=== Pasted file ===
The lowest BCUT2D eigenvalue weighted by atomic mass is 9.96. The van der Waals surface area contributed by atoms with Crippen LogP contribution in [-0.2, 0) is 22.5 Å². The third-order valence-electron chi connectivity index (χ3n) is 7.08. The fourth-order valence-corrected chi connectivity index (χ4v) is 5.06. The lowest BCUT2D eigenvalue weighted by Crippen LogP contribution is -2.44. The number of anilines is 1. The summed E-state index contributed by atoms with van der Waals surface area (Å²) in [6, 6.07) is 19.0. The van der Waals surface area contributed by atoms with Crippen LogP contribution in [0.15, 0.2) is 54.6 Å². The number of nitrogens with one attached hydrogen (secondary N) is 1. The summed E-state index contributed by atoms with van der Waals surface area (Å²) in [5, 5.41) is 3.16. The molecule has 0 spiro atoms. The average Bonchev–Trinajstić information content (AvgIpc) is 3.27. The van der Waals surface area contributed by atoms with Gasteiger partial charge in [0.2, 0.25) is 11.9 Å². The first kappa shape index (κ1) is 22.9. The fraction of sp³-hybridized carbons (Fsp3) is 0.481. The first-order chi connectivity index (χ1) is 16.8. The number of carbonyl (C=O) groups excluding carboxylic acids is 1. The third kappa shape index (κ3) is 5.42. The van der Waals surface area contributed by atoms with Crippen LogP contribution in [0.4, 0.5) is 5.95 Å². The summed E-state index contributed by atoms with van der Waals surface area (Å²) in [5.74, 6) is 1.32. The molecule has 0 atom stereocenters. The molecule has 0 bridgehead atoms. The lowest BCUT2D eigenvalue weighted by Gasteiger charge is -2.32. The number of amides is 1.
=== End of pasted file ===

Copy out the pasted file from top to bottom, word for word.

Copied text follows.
The lowest BCUT2D eigenvalue weighted by atomic mass is 9.96. The van der Waals surface area contributed by atoms with Crippen LogP contribution in [-0.2, 0) is 22.5 Å². The third-order valence-electron chi connectivity index (χ3n) is 7.08. The fourth-order valence-corrected chi connectivity index (χ4v) is 5.06. The lowest BCUT2D eigenvalue weighted by Crippen LogP contribution is -2.44. The number of anilines is 1. The summed E-state index contributed by atoms with van der Waals surface area (Å²) in [6, 6.07) is 19.0. The van der Waals surface area contributed by atoms with Crippen LogP contribution in [0.15, 0.2) is 54.6 Å². The number of nitrogens with one attached hydrogen (secondary N) is 1. The summed E-state index contributed by atoms with van der Waals surface area (Å²) in [5, 5.41) is 3.16. The molecule has 0 spiro atoms. The average Bonchev–Trinajstić information content (AvgIpc) is 3.27. The van der Waals surface area contributed by atoms with Gasteiger partial charge in [0.2, 0.25) is 11.9 Å². The first kappa shape index (κ1) is 22.9. The fraction of sp³-hybridized carbons (Fsp3) is 0.481. The first-order chi connectivity index (χ1) is 16.8. The number of carbonyl (C=O) groups excluding carboxylic acids is 1. The third kappa shape index (κ3) is 5.42. The van der Waals surface area contributed by atoms with Crippen LogP contribution in [0.4, 0.5) is 5.95 Å². The summed E-state index contributed by atoms with van der Waals surface area (Å²) in [5.74, 6) is 1.32. The molecule has 0 atom stereocenters. The molecule has 0 bridgehead atoms. The lowest BCUT2D eigenvalue weighted by Gasteiger charge is -2.32. The number of amides is 1.